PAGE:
This may be the best thread to discuss whether TL's Conspiracy Against The Human Race is fiction or non-fiction.

And if the latter, does it colour your reading of the TL fiction retrocausally -

and, if so, for good or ill?

des

My take: http://weirdmonger.blog-city.com/the...t_question.htm

Btw, re-reading this thread is a very interesting task!

MY WEBSITE: www.nemonymous.com
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Old 08-14-2010   #30
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Re: (Why) Have we stopped reading fiction ?

Although I can truly only speak for myself, I do feel there has been a huge shift in the way people regard themselves in relation to the world. I think it has a lot to do with human beings being forced to regard life as an incredibly serious deal, a deal that you better invest your entire being into or you might end up poor, sick, jobless or whatever things that fit under the umbrella of social dereliction. Maybe we're all just tired. Maybe we no longer have room in our hearts and brains to engage our imaginations and wonder. It's hard trying to balance all of the trivial responsibilities so that we can simply exist in a somewhat comfortable state while we are alive. It's exhausting trying to stay afloat sometimes.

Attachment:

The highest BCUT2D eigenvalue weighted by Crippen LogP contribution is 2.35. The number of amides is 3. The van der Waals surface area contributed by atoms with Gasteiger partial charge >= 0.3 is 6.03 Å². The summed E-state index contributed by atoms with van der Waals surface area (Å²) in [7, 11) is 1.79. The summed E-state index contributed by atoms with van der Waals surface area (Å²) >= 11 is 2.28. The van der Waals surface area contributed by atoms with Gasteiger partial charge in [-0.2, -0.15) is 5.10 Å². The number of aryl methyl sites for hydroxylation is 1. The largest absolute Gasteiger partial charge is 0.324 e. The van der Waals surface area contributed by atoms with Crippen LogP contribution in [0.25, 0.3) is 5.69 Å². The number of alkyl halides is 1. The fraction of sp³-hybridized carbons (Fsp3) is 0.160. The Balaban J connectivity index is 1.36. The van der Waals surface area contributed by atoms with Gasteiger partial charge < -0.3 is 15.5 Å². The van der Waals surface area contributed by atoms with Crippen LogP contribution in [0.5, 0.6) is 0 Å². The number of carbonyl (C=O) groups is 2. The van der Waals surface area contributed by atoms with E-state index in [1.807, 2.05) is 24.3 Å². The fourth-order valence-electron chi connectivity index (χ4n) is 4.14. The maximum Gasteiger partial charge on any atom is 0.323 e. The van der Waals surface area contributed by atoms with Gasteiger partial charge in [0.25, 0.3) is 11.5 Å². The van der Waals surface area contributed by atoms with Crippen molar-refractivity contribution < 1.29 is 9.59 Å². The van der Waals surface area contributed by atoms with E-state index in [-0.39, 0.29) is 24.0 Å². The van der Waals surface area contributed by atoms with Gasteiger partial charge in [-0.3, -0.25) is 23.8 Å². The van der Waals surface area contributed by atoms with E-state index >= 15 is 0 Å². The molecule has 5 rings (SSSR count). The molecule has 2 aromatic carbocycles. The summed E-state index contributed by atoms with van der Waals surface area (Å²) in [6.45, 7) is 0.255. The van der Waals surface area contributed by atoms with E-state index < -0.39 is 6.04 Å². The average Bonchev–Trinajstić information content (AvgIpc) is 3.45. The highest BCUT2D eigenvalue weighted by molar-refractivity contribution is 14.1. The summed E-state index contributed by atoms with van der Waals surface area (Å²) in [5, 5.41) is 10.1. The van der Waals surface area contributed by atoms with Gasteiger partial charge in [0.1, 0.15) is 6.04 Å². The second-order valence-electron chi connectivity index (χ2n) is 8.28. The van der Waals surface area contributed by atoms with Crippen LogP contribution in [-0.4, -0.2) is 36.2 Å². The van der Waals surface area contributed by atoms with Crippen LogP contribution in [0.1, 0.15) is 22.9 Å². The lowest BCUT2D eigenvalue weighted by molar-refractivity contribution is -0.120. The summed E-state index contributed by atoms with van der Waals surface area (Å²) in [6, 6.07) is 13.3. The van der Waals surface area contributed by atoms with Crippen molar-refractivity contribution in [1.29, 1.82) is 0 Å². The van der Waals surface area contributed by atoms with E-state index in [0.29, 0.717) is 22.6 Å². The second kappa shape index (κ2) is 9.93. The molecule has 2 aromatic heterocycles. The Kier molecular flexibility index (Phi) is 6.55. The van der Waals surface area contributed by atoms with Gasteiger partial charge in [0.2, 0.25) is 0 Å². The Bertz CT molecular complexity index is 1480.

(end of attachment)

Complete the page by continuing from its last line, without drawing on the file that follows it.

I was always a dreamer as a child and my imagination was always my best friend, and it still remains that way. I have always found modern life to be incredibly boring and mudane, and i still struggle to understand not only why society is the way it is, but why human beings are such suckers for it. It truly boggles my mind. it's such an unnatural way for any animal to exist. I have been reading a lot of science books and articles lately, and some of it is really fascinating but I still can't help but walk away from such "real" knowledge saying, "Ok?" It's cool to know, but I don't see what the big deal is.

I always fall back on a good Einstein quote whenever I feel myself losing my sense of wonder: "If you want your children to be intelligent, read them fairy tales. If you want them to be more intelligent, read them more fairy tales." It always interested me that a man labeled a genius in regard to the workings of the physical world knew just how important the imagination was.